I went home and contemplated my horrible day. There, alone, staring into the dark. The ghosts no longer wanting to call themselves my friend. Then a weird thing happened. I started to think about Seth, and all of the things he goes through in Superbad. I started laughing at lines I'd heard two weeks ago in a teen movie. I pondered Seth's luck. The way he gets hit by two cars. A bat. How he, too, gets into a fight about something that wasn't really his fault. It'd been a while since I saw Superbad, but here, removed from it for about a month and a half, the film was giving me a certain kind of joy all over again. It was making me feel better about life. Seth's uphill battle reminded me of Christ's struggle with the cross in Mel Gibson's popular torture porn biopic. Which leads me to call Superbad the The Passion of the Christ of Jewish cinema. Only, these guys deal with pain and suffering in a funny, heartfelt way. Not a brutally devastating way. Don't get me wrong; I like both takes on the subject.

Simply put: I love this movie. I've only seen it once, and I already know it's one of my favorites.

Superbad stands within the upper echelon of this summer's entertainment offerings. Its one of the few true classics that has raised its head in the last five years. And I think everyone is pretty much in agreement on that. I've heard a couple folks, all critics mind you, that didn't jive with the hype. But they're killjoys. This is a movie I could watch three times in one day. It's that special. Seriously, I haven't bought a movie poster in at least seven years. I just unwrapped my Superbad poster moments ago. It is now framed and hanging on the wall next to other such classics as Little Darlings, Big Trouble in Little China, The Fish that Saved Pittsburgh, and License to Drive.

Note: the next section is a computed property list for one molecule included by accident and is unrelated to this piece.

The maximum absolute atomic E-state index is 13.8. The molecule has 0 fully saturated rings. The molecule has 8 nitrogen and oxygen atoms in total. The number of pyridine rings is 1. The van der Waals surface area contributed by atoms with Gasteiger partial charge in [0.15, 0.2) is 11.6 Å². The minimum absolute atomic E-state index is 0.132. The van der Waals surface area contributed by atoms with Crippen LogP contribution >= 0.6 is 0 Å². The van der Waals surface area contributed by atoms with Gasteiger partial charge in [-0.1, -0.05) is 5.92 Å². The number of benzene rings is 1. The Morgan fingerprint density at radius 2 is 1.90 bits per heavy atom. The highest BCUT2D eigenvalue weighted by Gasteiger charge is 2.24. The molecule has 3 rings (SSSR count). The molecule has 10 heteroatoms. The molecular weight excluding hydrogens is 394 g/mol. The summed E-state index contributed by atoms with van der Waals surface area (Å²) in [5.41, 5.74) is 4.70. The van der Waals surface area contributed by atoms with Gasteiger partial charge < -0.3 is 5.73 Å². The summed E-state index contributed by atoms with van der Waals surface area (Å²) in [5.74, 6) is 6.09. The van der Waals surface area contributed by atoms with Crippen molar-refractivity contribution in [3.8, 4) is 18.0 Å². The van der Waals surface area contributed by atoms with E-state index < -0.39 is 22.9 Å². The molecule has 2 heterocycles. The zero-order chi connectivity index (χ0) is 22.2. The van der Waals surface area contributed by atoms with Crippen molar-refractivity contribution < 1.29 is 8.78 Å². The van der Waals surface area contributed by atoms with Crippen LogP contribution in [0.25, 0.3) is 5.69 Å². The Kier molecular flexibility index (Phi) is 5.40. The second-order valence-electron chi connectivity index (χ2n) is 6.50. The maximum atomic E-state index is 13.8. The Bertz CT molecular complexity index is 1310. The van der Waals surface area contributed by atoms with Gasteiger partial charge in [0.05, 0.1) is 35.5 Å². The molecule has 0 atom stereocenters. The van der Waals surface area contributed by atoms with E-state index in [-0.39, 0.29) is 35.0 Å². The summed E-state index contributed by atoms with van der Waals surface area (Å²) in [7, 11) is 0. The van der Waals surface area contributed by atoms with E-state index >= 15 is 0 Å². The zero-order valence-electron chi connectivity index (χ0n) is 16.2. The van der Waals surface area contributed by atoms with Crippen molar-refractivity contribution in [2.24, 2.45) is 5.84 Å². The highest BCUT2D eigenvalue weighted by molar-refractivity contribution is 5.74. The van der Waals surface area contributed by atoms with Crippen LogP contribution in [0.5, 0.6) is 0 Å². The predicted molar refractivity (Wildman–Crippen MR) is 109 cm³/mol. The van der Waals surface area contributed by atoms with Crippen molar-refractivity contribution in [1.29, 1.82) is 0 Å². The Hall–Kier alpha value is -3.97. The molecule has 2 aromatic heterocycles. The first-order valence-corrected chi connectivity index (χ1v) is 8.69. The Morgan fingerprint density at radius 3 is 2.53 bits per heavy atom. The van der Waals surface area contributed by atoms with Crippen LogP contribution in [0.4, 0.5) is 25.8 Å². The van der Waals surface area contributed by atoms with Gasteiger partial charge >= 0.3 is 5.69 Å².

I don't want you to think I'm jumping on the Judd Apatow bandwagon, here. I've never been that into the neo-realism movement. And his last couple of films have been thiscloseto being set in the Italian pragmatism genre of the late thirties. The 40 Year Old Virgin and Knocked Up are cinematic workhorses that Scorsese would have studied in film school. I was sort of amused by Virgin, but it was a movie I could only watch once. And I didn't like Knocked Up at all. I hated the hype machine on that one, because I thought people were unfairly heaping critical praise upon it. It was one of those movies where I felt like you were being "forced" to like it. The people who told me it was funny seemed to be programmed to say that. I didn't get that they really felt that way. The exact opposite is true with Superbad. I get the feeling that people don't want to like it, but afterwards, they can't deny how much they loved it.